What would that mean? Strike with the hand?
Yes. Is katate uchi with both arms at the same time? Is yokomenuchi with both hands? You never question things like that or ask questions like that. O-Sensei says this or the book says that but no one ever questions what is said. Which one is right? Many people are confused about these things. Why is there confusion? Because they never understood it properly. Shomen is this way, from the top of the head in an arc downwards, not from the front of the face forwards.
Maybe people get their ideas from boxing. A straight punch to the face. Sometimes students think they can be more realistic by making it more of a punch.
That is just muscle work. Shomenuchi is not just muscle work. (He grabs one wrist and strikes.) On the left side you must control by holding, and on the right side you must control by striking. Since no one studies this, how do you know if that is correct or not?
Today We were doing a warm-up like karate but Aikido is not that way. O-Sensei said “we don’t know any karate”. Tsuki, for example. Kanai Sensei does it this way. O-Sensei did it differently. Does it mean that O-Sensei was lying when he said there is no karate in Aikido or was Kanai Sensei lying when he said punch this way?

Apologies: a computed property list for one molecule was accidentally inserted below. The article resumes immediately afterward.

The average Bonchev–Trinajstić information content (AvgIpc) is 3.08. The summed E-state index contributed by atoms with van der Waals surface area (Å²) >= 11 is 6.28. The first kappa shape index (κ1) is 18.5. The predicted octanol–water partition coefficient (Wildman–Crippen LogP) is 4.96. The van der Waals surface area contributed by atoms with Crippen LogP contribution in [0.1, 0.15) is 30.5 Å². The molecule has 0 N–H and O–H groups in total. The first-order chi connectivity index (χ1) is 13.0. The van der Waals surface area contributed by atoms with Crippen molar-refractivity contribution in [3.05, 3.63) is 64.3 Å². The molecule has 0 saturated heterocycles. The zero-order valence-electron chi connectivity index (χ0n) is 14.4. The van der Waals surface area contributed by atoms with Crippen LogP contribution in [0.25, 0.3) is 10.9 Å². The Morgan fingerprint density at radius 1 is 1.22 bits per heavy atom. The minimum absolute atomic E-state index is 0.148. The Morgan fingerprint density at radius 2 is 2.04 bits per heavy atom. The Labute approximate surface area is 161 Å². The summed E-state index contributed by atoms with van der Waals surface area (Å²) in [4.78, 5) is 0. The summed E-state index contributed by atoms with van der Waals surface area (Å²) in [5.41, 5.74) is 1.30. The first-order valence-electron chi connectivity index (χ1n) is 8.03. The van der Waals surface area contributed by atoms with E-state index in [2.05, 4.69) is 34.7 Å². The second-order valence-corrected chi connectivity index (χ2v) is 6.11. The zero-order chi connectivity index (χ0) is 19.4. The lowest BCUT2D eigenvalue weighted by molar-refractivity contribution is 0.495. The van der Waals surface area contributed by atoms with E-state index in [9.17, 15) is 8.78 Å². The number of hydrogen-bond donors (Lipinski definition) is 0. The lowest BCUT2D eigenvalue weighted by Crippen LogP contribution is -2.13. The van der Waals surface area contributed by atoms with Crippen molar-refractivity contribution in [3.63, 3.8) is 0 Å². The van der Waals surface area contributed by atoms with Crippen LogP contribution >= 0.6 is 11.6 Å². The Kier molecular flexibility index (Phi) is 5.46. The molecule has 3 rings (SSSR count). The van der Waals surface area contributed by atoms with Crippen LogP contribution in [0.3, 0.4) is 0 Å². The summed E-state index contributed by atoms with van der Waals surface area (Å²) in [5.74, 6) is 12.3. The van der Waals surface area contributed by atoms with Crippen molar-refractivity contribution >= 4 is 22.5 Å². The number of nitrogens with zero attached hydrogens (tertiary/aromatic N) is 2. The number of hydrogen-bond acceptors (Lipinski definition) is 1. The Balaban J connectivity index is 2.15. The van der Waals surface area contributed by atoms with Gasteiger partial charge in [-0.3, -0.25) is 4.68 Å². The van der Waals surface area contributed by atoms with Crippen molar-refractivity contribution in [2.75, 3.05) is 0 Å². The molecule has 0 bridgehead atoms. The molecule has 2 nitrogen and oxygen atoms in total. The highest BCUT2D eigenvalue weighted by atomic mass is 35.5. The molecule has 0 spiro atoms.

O-Sensei did only Aikido.Aikido is not against karate or against judo. Aikido is Aikido. Aikido’s tsuki is called furi komi, a strike diagonally up. It comes from not the open hand strike but rather like having a tanto in your hand and striking upward.
More a thrusting motion than punching motion?
It’s very different than that. Many people don’t know that O-Sensei taught furi komi tsuki. That’s why everyone teaches punching straight like karate’s tsuki. Therefore Aikido is being taught against karate’s strikes.
Did O-Sensei Sensei teach that?
Koichi Tohei Sensei and others taught the karate tsuki. So who is correct, who is telling the truth, and who is telling a lie? If furi komi fails it turns into shomenuchi, but if a straight strike fails what does it turn into? It becomes two directions of a cutting motion.
The raising part is a little bit larger and it turns into tsuki. So that seems far more reasonable as a way to attack. Besides from a physical point of view which one is better, a straight strike or a strike angling up, from a purely mechanical point of view? Because people don’t study physics or mechanics people just say “Aikido is this way, a straight strike” but that is not true.
So what should I write if I write a book? That my friend Kanai Sensei says, “do it this way?” Or my friend Yamada Sensei says, “do it this way?” Or that my friend Chiba Sensei says, “do it this way?” If they are all contradictory, what can I write?
To be continued…